90 years ago Field Marshal Earl Haig (the Commander of the British Forces in World War I) was inspired by a group of French widows selling silk poppies on London streets. They had in turn been inspired by the iconic poem In Flanders Field. Haig recognised the potential of the these poppies to become both a symbol of remembrance and also as a means to support the welfare of ex-servicemen.
Poppyscotland, the charity who make the poppies in Scotland, have announced an exciting moving image competition to reflect on 90 years of wearing the poppy. The theme is: ‘90 years of the Poppy – then and now. 1921-2011’. There are two categories, one for primary and one for secondary. The film must be 5 minutes long and schools can enter with a script, storyboard or a completed film. The deadline is the 5th December 2011 and the winning entry will win the opportunity to work with a filmmaker for the day to make or remake their film
Your class could plan short radio, TV news clips or newspaper front pages from different conflicts that span the era. The excellent Scotland On Screen website has many fascinating archive clips to inspire debate and which can also be used as part of a multimedia film. Watch archive clips from WWI and WWII and learn how users with a Glow account can reappropriate them to create new films. The BBC has a great selection of WWII audio clips that may also provide an interesting starting point.
Poetry and memories
Pupils could take a poem like In Flanders Field and recite it across their own images of war and the effects of war, past and present. They could also write their own poetry. Here is an example of how archive film has been used to inspire and enhance poetry, newspaper articles and live action scenes inspired by the Victorians.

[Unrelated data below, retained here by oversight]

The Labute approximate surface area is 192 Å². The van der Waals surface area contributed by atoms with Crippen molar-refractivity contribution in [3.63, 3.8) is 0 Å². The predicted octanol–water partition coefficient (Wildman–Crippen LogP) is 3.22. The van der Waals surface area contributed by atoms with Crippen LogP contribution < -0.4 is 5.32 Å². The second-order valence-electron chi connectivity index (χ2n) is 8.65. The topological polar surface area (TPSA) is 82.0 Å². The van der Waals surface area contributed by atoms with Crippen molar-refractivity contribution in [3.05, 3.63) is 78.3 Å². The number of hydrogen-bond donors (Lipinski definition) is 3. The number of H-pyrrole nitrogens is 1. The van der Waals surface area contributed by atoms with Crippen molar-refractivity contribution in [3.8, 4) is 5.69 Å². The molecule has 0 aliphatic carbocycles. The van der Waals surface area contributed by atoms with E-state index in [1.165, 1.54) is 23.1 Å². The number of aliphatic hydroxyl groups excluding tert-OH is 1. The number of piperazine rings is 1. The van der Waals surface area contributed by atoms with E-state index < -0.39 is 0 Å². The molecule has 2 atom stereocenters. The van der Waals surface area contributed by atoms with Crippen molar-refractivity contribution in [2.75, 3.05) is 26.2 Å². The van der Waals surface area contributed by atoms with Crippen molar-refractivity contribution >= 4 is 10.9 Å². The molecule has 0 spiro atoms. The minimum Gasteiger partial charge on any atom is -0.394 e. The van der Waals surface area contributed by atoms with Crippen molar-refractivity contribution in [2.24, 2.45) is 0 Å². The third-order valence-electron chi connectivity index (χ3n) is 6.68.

Research and collect memories of war from relatives and neighbours. Use them as a narration for still art images, animation and archive clips or turn them into short live action dramas.
Based on real interviews with former soldiers serving in Iraq, Black Watch powerfully incorporates dance, song and squaddie humour to convey the grim reality of life on the ground and also the great pride the soldiers have for their regiment. Definitely one to discuss with older pupils.
The National Archives
Animation, comic books and art
The National Archive's section on The Art of War is superb and offers endless possibilities for creativity. Pupils could create an animation or live action sequence inspired by one of the historic artworks. Or they could create their own art, posters or strip comics that reflect on past wars and present day conflicts like Afghanistan. No need for any words, just add an appropriate musical soundtrack.
War and comedy
There are plenty of films celebrating and fictionalising the heroic contributions made during wartime: Where Eagles Dare and The Great Escape being two of my own personal favourites. Try making a short homage to your own favourite classic war movie, like the clever Chicken Run or this 3D animation made by primary school pupils.
War: what is it good for?
Field Marshal Haig is a controversial character, especially because of his command and decisions at The Battle of The Somme and the tradition of wearing white poppies (a sign of pacifism and an end to wars) dates back to 1933.
War Game is a poignant short animation based on Michael Foreman's book about the infamous truce and football game on No Man's Land on Christmas Day 1914.
When The Wind Blows, based on the book by Raymond Briggs, is a heartbreaking animation about how a very sweet elderly couple cope with the lead up to and aftermath of a nuclear strike.